The Seth Green was an incredibly versatile fly, serving
as a first rate bass fly, a lake fly, and in smaller sizes
with a slightly different wing, it was good for trout. To
give you and idea how large bass flies could get, Seth Green
himself said of the fly he used for trolling "the body of the
fly is one fourth of an inch in diameter in the largest place
in the body." That's one fat fly. Seth Green was a fish culturist,
along with his brother Monroe, and knew better than most what
From Mary Orvis Marbury's book Favorite Flies and Their
Histories we have the following letter from Seth Green,
written to the New York Express in which he gives his
favorite cast of flies along with fishing tips:
"There are two kinds of fish, both kinds called black bass,
in different localites. I designate them as black and Oswego
bass. They look very much alike to amateurs. The Oswego bass
has the larger mouth, and lies in still waters where there are
weeds, flags, and pond-lilies. He takes a spoon, a frog, or a
minnow. They are the poorer table fish of the two kinds, and
lack the game qualities of the black bass, which live only in
pure lake or river water with a rocky bottom, and are taken
with fly, or dobsons, or crawfish, or grasshoppers, which are
their favorite food, but will take minnow or a spoon sometimes.
Trolling with flies in large waters, I use a twelve-foot leader
made of single gut, and four flies, and two BB shots and two
small brass swivels on the leader; one swivel at the upper end
and one in the center, and two shot about equal distance from
each end of the leader; put the flies an equal distance apart.
I have used hundreds of different kinds of flies, and have kept
sifting them out until they have got down to four kinds. They
are the killers. My upper fly is red body, white wing, and white
hackle, with gold tinsel stripe. My second is a fly called Grizzly
King. It has a green body and mottled wing of a mallard or red-head.
It is called by fly-makers the 'Under-Wind.' The hackle is grizzly,
and it has a red ibis tail. My third fly is called the Governor
Alvord, in honor of our worthy statesman. The wing is made of two
colored feathers, cinnamon and drab; the cinnamon is used for the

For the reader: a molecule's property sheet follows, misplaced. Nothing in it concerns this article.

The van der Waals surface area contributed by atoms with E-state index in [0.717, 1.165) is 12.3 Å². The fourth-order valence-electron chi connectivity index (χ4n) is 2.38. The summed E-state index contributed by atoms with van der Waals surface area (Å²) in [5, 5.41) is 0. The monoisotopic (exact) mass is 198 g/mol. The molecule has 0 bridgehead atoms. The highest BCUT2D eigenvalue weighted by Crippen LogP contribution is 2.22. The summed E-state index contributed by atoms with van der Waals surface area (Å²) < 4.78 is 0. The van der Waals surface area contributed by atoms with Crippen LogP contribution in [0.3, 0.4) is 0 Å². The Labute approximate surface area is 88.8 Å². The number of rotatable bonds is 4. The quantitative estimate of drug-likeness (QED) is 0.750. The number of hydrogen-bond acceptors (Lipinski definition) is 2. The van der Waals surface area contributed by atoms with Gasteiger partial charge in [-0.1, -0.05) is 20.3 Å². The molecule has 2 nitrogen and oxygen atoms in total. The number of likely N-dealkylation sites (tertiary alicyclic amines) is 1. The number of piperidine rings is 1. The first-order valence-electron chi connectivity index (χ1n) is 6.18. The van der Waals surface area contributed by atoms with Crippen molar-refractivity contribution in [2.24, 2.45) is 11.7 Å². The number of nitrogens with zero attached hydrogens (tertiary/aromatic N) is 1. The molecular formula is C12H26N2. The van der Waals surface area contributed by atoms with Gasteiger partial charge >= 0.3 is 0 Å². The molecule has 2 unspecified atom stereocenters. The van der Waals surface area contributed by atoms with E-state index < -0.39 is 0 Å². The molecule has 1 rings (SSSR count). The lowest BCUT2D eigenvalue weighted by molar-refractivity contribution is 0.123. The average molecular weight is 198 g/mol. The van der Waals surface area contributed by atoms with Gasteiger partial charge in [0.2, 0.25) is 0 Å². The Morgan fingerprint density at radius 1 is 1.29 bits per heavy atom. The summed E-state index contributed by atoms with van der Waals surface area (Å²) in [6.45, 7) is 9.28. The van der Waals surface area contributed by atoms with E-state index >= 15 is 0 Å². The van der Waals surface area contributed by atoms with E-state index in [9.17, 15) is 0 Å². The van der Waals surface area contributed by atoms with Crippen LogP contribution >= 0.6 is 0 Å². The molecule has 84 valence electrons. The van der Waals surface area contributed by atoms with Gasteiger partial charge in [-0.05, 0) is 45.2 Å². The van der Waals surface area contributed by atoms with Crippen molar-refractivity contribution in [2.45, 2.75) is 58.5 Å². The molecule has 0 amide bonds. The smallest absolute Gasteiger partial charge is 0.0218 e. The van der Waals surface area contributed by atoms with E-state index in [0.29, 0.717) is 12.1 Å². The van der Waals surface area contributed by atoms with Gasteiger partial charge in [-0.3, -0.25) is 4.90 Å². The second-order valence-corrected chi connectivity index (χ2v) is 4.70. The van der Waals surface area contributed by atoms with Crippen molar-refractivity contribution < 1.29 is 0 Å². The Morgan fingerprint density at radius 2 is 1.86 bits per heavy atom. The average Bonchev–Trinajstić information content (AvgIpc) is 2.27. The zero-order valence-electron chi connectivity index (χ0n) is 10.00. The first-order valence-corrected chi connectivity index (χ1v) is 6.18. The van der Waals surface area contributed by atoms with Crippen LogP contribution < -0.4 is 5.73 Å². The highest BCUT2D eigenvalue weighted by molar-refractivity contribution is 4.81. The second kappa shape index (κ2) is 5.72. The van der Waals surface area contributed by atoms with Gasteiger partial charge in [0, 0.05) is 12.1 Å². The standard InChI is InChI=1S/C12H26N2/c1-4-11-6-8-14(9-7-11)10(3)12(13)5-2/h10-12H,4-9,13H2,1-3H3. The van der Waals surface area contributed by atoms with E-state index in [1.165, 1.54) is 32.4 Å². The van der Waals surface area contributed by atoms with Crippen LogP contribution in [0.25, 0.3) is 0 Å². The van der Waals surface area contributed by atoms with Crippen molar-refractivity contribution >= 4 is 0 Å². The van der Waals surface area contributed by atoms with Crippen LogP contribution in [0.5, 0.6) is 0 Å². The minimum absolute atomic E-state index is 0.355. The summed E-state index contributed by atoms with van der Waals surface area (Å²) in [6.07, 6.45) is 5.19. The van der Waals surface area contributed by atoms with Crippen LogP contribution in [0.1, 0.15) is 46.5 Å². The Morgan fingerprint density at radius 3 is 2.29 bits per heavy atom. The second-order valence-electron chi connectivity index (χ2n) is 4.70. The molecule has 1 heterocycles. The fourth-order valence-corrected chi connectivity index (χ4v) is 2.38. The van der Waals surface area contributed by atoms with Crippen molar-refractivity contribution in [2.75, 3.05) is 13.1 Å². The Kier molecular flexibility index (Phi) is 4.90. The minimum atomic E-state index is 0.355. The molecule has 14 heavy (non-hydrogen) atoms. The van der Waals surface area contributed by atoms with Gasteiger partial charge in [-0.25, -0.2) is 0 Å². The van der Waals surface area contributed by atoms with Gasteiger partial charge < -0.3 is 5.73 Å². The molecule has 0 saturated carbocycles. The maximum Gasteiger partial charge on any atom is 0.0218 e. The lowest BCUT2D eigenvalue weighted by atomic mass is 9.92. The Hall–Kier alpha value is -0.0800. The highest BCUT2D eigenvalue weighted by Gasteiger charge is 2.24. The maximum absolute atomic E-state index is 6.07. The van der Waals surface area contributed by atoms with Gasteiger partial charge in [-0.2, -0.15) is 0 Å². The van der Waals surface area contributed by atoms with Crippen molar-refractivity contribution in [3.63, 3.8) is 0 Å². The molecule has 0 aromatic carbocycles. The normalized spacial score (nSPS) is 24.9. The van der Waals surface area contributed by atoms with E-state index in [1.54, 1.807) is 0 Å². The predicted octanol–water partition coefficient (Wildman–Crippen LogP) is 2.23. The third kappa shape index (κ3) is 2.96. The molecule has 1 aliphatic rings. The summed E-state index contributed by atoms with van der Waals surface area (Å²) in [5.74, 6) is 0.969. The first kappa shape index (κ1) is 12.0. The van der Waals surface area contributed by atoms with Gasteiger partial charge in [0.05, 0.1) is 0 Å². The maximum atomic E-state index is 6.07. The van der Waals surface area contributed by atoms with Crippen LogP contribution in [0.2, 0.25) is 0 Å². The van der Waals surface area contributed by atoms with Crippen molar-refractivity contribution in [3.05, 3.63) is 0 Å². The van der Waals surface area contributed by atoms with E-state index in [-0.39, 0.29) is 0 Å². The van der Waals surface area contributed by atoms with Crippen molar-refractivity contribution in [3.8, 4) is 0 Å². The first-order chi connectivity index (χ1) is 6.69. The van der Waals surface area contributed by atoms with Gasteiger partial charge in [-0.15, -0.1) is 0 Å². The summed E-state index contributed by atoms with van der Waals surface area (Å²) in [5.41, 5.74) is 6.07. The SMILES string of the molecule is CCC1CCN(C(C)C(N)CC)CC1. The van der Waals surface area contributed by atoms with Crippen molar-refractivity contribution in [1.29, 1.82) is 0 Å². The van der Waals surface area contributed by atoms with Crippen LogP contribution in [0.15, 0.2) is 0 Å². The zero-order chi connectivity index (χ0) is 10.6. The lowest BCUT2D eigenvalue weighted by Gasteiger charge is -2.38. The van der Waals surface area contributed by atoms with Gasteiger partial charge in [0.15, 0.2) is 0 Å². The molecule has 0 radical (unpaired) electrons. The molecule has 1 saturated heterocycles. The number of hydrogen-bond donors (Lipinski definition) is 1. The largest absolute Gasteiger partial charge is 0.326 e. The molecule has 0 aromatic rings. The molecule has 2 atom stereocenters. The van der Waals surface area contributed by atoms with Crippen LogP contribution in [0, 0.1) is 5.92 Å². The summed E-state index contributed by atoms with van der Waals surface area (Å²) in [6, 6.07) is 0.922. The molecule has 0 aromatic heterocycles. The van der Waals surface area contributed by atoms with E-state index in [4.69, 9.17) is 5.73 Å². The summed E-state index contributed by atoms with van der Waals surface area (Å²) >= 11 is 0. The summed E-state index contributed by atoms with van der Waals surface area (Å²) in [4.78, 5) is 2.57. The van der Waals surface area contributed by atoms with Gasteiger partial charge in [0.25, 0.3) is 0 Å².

under wing. The body is made of peacock herl, and has a red ibis
tail, and a red hackle from a red rooster. The fourth fly I call
the Seth Green. The body is green, with a large yellow stripe; the
hackle, chicken red; the wing, either gray or light cinnamon brown.
I do not cover the body of my flies with the hackle; the hackle of
all my flies is put on at the head of the fly. The flies are tied
on a 'two-aught' (00) hook; the body of the fly is one fourth of an
inch in diameter in the largest place in the body. When trolling
with flies for bass, your boat should be rowed one third slower
than for any other kind of fish. The flies should be allowed to
sink within three or four feet of the bottom, and when you have a
strike take plenty of time to reel him in, as there are ten fish
lost by reeling them too fast where one is lost by reeling him too
slow, and you are likely to take some more on the lower flies.
If the fish is on the lower fly you will not take any more, but
if he is on one of the upper flies you will be sure to take more
if there are any in sight."
It's been many years since I trolled for fish while rowing a boat.
Fortunately for me, if I ever again have the opportunity, I can row
a third slower, which at this point in my life would be a necessity.
The Seth Green appears to have been a very popular smallmouth bass
fly, used by fly fishermen from Massachussets to Ohio to Michigan,
Minnesota, Wisconsin, to Maryland, and out West. It does not appear
that it was used much down south for largemouth however, from what
I can tell from the Marbury letters. I was a real favorite among
many fine fisherman years ago. Here are some recipes for the Seth
Green from J. Edson Leonard's Flies:
Photos from Favorite Flies and Their
Histories by Mary Orvis Marbury, Flies
by J. Edson Leonard. ~ Eric Austin